Police brutality is an ugly term we don't want to hear. Unfortunately, it's part of the necessary and sometimes nasty business called policing. Fortunately, it rarely occurs. But when it does -- it's big news.
This #BlackLivesMatter movement was not the result of a mandate by Congress or laws set forth by State governments. It is merely a fierce grassroots movement that has created enormous awareness to a series of incidents that have involved police shootings and unarmed black males.
The rapid explosion of cell phones, YouTube and Twitter has increased public awareness of police misconduct toward black citizens. As a result, white attitudes are changing and protests led by black activists are accelerating. This may be a moment in our history when real reform is possible.
The process of change begins with us and ends with us. Through social media and grassroots movement we can unite our colors as we did on June 26, 2015. We can inspire American Dreams for generations to come before the riots begin, before the violence turns viral.
Sponsored by Arts for Amnesty and California Endowment, there are over 30 events over the 10 days -- discussions, music, stage, film, workshops. It was an ambitious undertaking that I hope folks will get to check out accidentally or purposely.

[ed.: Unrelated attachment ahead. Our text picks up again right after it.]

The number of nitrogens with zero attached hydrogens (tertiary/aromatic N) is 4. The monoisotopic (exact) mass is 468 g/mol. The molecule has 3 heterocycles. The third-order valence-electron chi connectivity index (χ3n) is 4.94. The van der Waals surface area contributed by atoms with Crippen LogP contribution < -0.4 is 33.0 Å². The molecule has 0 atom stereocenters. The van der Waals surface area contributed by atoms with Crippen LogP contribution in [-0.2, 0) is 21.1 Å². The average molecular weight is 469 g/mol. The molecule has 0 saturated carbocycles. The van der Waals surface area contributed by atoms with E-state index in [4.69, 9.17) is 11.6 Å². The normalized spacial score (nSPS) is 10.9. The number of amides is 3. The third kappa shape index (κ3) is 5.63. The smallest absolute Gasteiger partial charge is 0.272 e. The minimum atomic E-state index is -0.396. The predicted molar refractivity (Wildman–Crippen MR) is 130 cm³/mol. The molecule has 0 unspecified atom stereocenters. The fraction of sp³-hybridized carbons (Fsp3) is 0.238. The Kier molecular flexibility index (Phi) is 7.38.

Last year's jury decisions in racially-charged investigations were only the most recent to reveal the schism in the country's perceptions of how race intersects with justice. From the Roper Center for Public Opinion Research archives, here is a look back over more than twenty years of data on race and the jury system.
It is easy to become a cynic when reading those comments and seeing how closely they resemble the words of President Obama.
Ferguson, Missouri was only another lit match on the drought of an honest societal wide discussion about race and social class in America.
1992. It was a tough time to be a Los Angeles Deputy District Attorney in the period after the Rodney King beating and the riots that followed the acq...
As the history of the battle against racist police violence so pointedly teaches, the public outcry and agitation must continue not only in Ferguson but across the nation.
Amidst all the hell breaking loose in Ferguson, here was one more old scab to pick at -- immigrant-black tensions in small towns and inner cities.
For at least the last two decades, the Democratic Party has been defined both by being the party of African-Americans and by an extraordinary timidity when it comes to speaking out about racism. In this regard, the relative silence is not surprising and is unfortunately exactly what is expected.
I have many nephews and godsons who are growing up Black in cities that are notorious for the abuse of Black boys. I promise them that I will support them with anything that they dare to dream. But what I cannot promise them is safety from the police.
Today, anyone and everyone has the capacity to be a journalist and to record with their smartphones potential abuses of government authority.
"When we lost Rodney King last year during Father's day, I was tremendously moved -- and I wanted to know why."
Black president or not, juries will continue to set white perpetrators free while wrongfully convicting African Americans so long as a "jury of your peers" means an exclusively or predominately white jury.